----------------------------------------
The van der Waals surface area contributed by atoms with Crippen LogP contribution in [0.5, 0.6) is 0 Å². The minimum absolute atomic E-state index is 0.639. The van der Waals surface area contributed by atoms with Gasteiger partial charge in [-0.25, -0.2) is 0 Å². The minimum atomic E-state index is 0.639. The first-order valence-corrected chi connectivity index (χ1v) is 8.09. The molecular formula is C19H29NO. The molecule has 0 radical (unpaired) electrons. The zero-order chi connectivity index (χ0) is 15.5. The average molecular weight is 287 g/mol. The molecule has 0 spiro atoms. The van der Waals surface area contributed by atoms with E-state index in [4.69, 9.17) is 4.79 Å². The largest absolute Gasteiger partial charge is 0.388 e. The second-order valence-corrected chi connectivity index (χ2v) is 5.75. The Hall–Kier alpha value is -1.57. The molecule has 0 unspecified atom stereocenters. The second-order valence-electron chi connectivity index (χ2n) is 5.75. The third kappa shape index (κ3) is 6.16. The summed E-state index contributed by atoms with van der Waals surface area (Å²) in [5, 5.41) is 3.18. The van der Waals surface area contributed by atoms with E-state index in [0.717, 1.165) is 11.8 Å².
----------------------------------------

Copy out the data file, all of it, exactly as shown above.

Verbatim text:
The van der Waals surface area contributed by atoms with Crippen LogP contribution in [0.5, 0.6) is 0 Å². The minimum absolute atomic E-state index is 0.639. The van der Waals surface area contributed by atoms with Gasteiger partial charge in [-0.25, -0.2) is 0 Å². The minimum atomic E-state index is 0.639. The first-order valence-corrected chi connectivity index (χ1v) is 8.09. The molecular formula is C19H29NO. The molecule has 0 radical (unpaired) electrons. The zero-order chi connectivity index (χ0) is 15.5. The average molecular weight is 287 g/mol. The molecule has 0 spiro atoms. The van der Waals surface area contributed by atoms with E-state index in [4.69, 9.17) is 4.79 Å². The largest absolute Gasteiger partial charge is 0.388 e. The second-order valence-corrected chi connectivity index (χ2v) is 5.75. The Hall–Kier alpha value is -1.57. The molecule has 0 unspecified atom stereocenters. The second-order valence-electron chi connectivity index (χ2n) is 5.75. The third kappa shape index (κ3) is 6.16. The summed E-state index contributed by atoms with van der Waals surface area (Å²) in [5, 5.41) is 3.18. The van der Waals surface area contributed by atoms with E-state index in [0.717, 1.165) is 11.8 Å².